Fred Dean, legendary San Francisco 49ers defensive lineman who's a member of the Pro Football Hall of Fame, died Wednesday night. He was 68 years old. Dean also spent time with the San Diego Chargers and played in a total of 141 NFL games.
"The entire Pro Football Hall of Fame family mourns the passing of Fred Dean," Hall of Fame president and CEO David Baker said in a statement. "He exemplified many of the values learned from this great game -- commitment, integrity, courage -- over the course of his life. Our thoughts and prayers are with Fred's wife, Pam, and their entire family. We will forever keep his legacy alive to serve as inspiration for future generations. The Hall of Fame flag will be flown at half-staff in Fred's memory."
According to the San Jose Mercury News, former 49ers teammate Dwight Hicks posted on his private Facebook account that Dean had been battling COVID-19. No cause of death was given in the Hall of Fame's death announcement.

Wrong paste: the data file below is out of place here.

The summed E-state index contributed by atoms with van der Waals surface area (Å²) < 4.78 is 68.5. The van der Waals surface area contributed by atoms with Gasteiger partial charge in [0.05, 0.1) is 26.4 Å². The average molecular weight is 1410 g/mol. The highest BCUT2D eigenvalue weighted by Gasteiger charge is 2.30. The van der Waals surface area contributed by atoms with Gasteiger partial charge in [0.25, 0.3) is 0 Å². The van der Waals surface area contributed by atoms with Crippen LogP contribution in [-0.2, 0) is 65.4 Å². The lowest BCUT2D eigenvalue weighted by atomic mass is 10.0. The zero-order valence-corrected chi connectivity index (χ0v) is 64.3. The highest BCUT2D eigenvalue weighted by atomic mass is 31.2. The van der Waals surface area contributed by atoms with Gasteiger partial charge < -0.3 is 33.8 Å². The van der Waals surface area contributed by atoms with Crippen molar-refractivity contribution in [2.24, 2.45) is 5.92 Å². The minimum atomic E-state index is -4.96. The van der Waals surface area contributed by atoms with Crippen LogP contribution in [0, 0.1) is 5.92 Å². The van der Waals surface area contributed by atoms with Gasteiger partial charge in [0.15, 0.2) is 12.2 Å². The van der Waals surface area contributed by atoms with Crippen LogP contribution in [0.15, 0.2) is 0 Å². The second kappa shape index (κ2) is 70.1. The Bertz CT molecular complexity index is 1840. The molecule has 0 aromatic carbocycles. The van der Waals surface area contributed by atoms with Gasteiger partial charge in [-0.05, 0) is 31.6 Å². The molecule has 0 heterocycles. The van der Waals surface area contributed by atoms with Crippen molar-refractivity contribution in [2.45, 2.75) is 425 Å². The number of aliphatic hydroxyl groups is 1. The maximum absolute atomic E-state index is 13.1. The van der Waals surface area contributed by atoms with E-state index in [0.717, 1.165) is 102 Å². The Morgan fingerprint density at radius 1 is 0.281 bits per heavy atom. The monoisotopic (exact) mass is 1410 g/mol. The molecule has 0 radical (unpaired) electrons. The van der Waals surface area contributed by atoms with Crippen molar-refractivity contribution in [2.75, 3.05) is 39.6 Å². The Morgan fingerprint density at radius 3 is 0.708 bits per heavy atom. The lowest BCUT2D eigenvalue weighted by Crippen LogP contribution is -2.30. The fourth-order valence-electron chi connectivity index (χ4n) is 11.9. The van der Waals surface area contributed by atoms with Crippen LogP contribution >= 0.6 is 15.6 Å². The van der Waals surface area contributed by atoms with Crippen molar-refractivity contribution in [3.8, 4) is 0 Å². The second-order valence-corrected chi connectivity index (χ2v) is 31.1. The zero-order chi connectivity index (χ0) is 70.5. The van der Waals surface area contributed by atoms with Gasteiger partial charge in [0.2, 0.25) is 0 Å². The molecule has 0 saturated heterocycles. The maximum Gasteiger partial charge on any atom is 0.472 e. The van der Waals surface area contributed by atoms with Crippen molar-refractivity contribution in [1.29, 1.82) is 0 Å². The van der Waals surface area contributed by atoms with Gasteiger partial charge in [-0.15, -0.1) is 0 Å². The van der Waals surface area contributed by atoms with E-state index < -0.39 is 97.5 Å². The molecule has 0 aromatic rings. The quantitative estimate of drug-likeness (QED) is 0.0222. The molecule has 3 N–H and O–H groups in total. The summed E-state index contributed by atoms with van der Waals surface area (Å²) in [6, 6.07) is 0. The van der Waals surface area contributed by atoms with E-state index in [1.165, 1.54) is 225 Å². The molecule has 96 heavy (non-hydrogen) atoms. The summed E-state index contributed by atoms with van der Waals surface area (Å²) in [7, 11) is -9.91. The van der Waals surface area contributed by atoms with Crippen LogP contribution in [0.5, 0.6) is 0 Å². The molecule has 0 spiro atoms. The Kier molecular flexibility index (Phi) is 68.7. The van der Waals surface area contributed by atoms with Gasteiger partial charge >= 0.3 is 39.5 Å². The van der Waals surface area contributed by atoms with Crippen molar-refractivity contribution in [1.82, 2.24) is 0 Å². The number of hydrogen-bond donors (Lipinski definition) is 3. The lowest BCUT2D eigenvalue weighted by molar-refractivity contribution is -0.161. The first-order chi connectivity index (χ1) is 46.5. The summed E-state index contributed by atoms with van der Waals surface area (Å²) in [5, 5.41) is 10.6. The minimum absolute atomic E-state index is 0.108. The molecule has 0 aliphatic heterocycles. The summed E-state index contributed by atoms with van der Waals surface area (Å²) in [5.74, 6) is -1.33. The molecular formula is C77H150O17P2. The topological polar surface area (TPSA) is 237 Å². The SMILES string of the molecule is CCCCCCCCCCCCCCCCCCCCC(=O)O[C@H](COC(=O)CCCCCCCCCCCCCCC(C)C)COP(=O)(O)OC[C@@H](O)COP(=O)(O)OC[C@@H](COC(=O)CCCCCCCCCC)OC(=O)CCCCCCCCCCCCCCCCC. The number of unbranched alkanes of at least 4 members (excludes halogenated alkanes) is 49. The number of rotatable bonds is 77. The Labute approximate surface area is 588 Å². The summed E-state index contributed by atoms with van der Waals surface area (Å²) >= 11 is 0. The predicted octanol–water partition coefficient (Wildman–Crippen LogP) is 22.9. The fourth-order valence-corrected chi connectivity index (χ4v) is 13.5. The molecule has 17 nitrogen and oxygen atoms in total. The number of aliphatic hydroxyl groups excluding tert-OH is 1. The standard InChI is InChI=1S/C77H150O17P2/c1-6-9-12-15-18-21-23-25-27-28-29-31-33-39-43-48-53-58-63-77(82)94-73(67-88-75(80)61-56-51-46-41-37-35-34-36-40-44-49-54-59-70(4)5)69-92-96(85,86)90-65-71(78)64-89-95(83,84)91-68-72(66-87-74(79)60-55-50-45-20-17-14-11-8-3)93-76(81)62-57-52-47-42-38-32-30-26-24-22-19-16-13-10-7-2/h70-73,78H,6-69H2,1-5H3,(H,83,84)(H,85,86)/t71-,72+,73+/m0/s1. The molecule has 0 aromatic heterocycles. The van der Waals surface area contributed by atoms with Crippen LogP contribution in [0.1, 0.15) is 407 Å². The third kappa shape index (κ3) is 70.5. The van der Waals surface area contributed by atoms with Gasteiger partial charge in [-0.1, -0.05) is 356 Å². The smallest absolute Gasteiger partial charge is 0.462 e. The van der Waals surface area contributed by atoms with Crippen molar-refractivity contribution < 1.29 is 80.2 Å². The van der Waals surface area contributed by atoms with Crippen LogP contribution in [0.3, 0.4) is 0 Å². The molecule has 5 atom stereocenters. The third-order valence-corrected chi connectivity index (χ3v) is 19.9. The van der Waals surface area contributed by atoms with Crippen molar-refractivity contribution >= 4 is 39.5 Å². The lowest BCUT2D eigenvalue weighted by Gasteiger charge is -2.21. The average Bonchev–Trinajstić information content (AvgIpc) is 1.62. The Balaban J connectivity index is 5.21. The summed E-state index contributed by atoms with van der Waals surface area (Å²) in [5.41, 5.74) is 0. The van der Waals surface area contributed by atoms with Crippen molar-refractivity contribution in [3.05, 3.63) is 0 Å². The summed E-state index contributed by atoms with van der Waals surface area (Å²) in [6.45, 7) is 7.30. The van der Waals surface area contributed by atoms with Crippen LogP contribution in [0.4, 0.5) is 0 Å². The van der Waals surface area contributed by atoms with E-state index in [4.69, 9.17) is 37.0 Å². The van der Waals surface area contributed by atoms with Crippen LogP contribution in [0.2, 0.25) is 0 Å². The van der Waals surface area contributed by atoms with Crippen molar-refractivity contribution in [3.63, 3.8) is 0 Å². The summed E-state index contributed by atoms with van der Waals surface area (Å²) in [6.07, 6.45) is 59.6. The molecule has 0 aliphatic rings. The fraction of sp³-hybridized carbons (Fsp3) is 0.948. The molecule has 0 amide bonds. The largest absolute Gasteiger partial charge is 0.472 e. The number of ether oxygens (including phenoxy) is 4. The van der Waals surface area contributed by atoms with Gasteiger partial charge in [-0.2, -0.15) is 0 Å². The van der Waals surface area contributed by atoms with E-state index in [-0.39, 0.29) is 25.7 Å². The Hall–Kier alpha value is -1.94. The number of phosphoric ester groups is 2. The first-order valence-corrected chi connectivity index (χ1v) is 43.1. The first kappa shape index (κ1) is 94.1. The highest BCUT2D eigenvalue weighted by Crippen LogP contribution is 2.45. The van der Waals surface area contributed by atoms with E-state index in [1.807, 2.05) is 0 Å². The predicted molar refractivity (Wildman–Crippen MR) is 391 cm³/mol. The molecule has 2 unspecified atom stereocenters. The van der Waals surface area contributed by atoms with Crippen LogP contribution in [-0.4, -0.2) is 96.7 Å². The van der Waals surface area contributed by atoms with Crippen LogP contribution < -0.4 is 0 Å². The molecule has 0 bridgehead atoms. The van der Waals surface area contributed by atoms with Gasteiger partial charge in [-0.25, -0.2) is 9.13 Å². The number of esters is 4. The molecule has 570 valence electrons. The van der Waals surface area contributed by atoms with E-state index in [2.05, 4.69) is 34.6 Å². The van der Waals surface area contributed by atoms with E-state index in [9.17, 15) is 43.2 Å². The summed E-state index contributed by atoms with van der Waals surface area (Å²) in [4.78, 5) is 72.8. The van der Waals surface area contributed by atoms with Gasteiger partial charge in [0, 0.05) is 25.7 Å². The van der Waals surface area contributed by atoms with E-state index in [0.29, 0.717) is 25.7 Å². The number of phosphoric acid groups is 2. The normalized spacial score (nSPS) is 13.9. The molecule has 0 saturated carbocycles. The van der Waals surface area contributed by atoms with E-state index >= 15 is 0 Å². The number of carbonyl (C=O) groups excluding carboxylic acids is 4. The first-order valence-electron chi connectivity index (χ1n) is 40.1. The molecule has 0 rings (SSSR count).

The Chargers drafted Dean in the second round of the 1975 NFL Draft after a stellar career at Louisiana Tech. He played linebacker in college but quickly moved to defensive end when entering the NFL. In 1979, Dean was named to his first Pro Bowl and was then named to the All-Pro First Team as well as another Pro Bowl berth in 1980. Dean could not finish his career with the Chargers because he was traded to the 49ers due to a contract dispute. It turned out to be a great move for the 49ers as Dean helped the team win the Super Bowl that season.
In 1983, Dean had a monster season, recording 17.5 sacks, the most in the NFC. Six of those sacks came in a single game against the New Orleans Saints, and it led to him being named to his fourth and final Pro Bowl. In 1985, Dean got his second Super Bowl ring after the 49ers beat the Miami Dolphins in Super Bowl XIX.
"I could consider it being born by the Chargers but having a renewal life with the 49ers," Dean said in his Hall of Fame speech as reported by ESPN. "And being with the 49ers, I found that on the other side of that bridge, on the other side was my rainbow, the true ending of a rainbow. Not financially, but with all the people there." Dean retired after the 1985 season. He entered into the Pro Football Hall of Fame in 2008 and was inducted by former 49ers owner Eddie DeBartolo Jr.